Evolution, abundance, diversity and trophodynamics of mixotropic protists in Antarctic waters
Dr. Elanor Margaret Bell
Institut für Biochemie und Biologie
Arbeitsgruppe Ökologie und Ökosystemmodellierung
Mixotrophy is a strategy by which organisms combine autotrophy and heterotrophy, Mixotrophy is widespread in freshwater and marine habitats, but little is known about mixotrophic protists in Antarctic waters. Existing studies suggest that mixotrophy, in particular phagotrophy by phototrophys, is advantageous in extreme environments such as Antarctica. Therefore, it is reasonable to assume that mixotrophs play a vital role in Antarctic, aquatic microbial food webs. Indeed, the first documented instance of phagotrophy for a green alga. Pyramimonas gelidicola (Chlorophyta: Prasinophyceae) was from an Antarctic lake. All Prasionphystes share a similar ultrastructure to P. gelidicola, implying that mixotrophy may be common in this genus but is "switched off" unless conditions are sufficiently extreme. The proposed research aims to further investigate the incidence of phagotrophy in P. gelidicola, look for evidence of mixotrophy in other green algae, characterise the abundance, diversity and trophodynamics of mixotrophic protists in Antarctic lacustrine and marine ecosystems, and determine which factors cause mixotrophy to be "switched on". These aims will be achieved through laboratory and in situ field experiments during the period December 2003 to June 2005.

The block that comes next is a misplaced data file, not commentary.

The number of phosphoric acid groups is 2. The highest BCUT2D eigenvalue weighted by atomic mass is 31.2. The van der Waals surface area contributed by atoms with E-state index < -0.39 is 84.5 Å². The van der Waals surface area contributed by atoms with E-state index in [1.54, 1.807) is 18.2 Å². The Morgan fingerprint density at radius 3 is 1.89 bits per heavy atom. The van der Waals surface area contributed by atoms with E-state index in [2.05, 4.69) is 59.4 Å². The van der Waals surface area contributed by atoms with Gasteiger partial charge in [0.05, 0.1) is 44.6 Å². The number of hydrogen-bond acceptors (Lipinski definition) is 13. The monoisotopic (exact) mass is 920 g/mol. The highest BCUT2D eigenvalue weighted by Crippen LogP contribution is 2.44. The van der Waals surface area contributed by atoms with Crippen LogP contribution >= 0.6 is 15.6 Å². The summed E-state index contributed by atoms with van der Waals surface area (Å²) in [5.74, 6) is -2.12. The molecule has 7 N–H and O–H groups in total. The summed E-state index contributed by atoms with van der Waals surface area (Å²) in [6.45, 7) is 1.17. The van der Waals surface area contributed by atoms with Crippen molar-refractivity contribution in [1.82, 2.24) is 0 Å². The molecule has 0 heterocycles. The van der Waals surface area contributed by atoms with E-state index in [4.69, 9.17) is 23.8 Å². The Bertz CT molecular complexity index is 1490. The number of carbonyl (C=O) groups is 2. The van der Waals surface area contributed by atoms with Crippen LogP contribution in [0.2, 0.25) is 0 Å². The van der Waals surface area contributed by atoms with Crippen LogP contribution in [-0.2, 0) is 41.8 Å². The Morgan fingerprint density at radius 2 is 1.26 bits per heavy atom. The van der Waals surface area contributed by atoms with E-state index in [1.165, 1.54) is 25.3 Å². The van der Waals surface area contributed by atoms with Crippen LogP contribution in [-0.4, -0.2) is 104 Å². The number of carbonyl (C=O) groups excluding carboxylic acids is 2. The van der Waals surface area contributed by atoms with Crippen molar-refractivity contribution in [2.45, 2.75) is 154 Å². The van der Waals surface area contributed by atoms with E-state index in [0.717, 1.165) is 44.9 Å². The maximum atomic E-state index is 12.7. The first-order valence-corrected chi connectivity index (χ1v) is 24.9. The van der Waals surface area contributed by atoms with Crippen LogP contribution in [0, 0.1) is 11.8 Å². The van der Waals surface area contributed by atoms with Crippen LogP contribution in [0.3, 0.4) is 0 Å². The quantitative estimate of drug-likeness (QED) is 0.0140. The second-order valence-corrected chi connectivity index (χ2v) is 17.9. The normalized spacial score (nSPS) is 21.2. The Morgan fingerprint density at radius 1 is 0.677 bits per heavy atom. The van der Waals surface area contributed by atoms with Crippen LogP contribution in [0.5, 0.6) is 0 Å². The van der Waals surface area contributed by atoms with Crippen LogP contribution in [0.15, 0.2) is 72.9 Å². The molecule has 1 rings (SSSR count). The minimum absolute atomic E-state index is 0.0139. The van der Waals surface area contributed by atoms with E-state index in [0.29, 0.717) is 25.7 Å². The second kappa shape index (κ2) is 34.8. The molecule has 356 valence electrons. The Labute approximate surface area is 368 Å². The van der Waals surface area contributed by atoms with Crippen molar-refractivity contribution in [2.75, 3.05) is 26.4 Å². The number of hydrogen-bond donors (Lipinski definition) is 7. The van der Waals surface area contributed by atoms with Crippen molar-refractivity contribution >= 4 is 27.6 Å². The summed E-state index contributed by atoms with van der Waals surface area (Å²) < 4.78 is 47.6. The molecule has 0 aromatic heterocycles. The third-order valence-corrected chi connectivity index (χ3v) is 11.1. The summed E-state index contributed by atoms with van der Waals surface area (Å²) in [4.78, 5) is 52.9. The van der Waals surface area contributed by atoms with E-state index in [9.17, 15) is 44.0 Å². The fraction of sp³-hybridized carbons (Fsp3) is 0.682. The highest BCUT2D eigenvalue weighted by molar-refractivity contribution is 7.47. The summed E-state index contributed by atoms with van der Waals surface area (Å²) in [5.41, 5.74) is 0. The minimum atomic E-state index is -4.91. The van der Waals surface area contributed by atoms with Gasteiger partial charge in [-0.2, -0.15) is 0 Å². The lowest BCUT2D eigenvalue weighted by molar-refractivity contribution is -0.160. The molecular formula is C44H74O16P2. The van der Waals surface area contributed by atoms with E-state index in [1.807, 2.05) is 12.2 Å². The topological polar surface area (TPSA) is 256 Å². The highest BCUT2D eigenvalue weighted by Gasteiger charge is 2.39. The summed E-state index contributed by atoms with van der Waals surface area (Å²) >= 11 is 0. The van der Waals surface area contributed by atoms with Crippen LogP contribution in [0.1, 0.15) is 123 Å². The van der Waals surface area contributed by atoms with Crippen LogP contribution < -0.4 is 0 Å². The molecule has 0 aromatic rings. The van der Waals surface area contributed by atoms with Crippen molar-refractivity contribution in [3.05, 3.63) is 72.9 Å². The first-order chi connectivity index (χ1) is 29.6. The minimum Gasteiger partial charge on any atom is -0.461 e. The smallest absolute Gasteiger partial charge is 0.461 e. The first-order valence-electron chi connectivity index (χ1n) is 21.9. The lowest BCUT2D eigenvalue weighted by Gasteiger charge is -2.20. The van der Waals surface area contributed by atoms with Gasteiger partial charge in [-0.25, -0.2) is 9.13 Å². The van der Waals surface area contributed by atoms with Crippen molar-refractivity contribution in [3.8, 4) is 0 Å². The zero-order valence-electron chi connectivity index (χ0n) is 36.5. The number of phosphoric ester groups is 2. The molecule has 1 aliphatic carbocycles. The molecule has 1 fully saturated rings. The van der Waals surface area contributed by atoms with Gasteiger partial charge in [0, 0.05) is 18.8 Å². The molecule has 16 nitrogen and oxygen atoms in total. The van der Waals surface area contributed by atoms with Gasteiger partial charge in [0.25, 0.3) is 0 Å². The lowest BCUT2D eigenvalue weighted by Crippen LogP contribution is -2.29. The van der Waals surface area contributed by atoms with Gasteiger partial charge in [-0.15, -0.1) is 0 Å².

Internationaler Bezug: Australien
Beteiligte Person: Dr. Andrew T. Davidson
Förderung von 2004 bis 2005